In this article, we present some individual examples of the use of such Earth Observation data (some current imaging systems are provided in Table 1) for understanding earthquakes, using satellite radar for a recent small earthquake in western Turkey (2019) and optical systems for the large Palu earthquake (Sulawesi) in 2018 and Sichuan earthquake (China) in 2008. These examples illustrate EO measurements for an earthquake at the limit of detectability with InSAR, as compared to a pair of major earthquakes with very large geodetic signals and a major human impact. None of this work can be done in isolation without an understanding of the local context: in situ geophysical and field measurements can be critical in interpreting or constraining satellite observations. To this end we present an example of seismic risk from triggered earthquakes at a reservoir and dam in Koyna (India) that additionally makes use of non-Earth Observation data. We finish with conclusions on the recent and potential for use of EO in better constraining the sources of earthquake hazards, in particular the use of EO for measurements of long-term strain accumulation.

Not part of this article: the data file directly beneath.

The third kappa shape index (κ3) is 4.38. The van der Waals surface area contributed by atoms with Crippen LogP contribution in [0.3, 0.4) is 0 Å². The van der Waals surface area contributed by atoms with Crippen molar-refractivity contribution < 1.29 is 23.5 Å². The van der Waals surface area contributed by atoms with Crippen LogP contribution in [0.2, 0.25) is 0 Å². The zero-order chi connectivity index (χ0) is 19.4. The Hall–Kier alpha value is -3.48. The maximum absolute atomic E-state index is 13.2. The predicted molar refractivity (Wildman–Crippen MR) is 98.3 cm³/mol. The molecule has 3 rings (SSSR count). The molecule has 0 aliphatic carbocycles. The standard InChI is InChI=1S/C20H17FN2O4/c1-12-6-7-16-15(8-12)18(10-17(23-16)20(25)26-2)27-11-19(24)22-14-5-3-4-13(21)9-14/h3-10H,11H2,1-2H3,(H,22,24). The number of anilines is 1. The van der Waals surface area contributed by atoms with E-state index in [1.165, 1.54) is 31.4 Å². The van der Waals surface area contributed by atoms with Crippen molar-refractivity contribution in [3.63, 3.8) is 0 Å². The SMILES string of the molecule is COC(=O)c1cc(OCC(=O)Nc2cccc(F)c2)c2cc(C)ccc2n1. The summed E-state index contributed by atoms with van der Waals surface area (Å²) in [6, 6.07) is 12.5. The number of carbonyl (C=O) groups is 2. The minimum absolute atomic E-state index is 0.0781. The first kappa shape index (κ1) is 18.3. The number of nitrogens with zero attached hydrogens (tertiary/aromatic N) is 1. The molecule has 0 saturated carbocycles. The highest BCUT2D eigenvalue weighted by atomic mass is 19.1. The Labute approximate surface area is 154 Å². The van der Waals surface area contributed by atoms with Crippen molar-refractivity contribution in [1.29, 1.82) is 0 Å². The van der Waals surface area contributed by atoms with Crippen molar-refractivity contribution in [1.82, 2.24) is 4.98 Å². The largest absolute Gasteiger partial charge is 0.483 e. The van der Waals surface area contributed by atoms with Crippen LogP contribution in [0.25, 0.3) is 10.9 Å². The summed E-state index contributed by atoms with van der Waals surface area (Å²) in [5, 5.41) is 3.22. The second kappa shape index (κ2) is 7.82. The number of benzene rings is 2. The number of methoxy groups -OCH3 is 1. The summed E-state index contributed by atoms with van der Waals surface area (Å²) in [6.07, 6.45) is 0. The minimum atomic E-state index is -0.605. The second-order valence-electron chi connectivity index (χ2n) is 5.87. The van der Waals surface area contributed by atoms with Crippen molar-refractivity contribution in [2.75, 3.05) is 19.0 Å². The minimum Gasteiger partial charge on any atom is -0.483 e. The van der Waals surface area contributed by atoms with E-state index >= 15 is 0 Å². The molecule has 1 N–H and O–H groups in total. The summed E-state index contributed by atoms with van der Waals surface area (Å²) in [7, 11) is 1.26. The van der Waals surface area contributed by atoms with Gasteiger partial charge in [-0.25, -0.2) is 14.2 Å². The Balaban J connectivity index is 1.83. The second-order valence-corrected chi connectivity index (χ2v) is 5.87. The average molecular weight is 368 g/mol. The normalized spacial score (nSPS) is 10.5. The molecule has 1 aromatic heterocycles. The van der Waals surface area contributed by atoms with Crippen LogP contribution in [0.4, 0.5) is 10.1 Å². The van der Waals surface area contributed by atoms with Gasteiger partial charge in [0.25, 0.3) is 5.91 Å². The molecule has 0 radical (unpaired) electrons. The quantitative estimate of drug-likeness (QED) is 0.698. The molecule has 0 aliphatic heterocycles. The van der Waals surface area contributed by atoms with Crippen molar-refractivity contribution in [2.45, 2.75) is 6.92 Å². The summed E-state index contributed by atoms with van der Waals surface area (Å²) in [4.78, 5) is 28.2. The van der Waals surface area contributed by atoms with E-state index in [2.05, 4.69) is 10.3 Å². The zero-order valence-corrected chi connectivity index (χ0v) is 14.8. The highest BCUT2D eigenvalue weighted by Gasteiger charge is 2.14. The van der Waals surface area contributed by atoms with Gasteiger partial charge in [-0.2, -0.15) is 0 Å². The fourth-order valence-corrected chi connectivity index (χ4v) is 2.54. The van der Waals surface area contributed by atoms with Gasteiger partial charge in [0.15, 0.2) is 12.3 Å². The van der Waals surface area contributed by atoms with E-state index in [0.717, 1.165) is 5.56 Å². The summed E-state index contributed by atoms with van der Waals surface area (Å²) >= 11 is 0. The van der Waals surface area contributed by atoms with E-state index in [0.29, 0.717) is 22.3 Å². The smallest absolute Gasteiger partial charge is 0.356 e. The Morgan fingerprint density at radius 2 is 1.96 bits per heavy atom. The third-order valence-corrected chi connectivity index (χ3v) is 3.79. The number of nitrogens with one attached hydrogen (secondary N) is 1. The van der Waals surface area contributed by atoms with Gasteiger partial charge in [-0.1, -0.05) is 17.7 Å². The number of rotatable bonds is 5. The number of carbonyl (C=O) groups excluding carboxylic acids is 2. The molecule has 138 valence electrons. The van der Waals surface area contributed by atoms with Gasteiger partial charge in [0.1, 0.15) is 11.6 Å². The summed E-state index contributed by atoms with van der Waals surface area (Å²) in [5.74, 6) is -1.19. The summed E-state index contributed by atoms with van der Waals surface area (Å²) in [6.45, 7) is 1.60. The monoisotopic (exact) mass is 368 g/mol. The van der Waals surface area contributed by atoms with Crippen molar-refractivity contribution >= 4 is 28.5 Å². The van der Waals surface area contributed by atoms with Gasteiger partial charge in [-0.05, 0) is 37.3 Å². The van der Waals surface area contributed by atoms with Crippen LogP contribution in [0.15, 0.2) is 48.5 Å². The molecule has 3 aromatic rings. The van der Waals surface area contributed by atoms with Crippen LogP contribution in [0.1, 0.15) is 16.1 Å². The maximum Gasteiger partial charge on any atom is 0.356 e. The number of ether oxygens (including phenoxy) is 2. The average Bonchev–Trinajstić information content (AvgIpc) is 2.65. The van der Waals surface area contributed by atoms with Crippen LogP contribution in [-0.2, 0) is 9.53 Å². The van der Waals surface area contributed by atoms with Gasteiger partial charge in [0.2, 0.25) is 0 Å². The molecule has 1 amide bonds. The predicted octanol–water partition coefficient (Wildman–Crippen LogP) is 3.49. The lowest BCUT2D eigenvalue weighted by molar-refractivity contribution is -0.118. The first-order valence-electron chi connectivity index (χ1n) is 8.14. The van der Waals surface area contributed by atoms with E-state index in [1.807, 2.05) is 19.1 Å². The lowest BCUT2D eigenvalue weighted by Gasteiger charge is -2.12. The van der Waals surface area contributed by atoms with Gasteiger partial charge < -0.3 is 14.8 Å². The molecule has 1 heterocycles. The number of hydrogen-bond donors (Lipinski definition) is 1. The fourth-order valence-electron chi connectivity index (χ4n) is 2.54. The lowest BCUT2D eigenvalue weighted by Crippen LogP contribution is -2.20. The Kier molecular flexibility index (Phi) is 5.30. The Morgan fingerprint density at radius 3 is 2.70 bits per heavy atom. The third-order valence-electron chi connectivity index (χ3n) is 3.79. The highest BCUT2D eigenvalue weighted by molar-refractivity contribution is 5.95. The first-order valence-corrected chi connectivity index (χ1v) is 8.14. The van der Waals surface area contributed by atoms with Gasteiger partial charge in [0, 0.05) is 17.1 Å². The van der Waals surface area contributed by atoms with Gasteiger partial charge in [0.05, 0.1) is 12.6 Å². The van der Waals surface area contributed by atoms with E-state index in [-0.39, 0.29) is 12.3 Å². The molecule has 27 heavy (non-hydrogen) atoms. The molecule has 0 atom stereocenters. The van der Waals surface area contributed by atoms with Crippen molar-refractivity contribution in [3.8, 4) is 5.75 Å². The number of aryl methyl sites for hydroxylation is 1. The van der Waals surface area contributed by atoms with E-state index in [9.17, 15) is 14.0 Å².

2 InSAR Observations and Modelling of an Earthquake
Measurements of tectonic deformation have increased dramatically over the past two decades from the growth in, and quality of, satellite-geodetic measurements, which have in turn improved our understanding of active faulting. Prior to the emergence of EO data, the predominant constraint on earthquakes was from seismological measurements and field observations. By combining multiple sets of observations (e.g., Fielding et al. 2013), it is possible to better constrain shallow continental earthquake locations, fault segmentation and ruptures. These are all critical parameters for the assessment of seismic hazard because they capture the characteristics of potential seismic sources and the relative positions of fault structures likely to generate strong motion.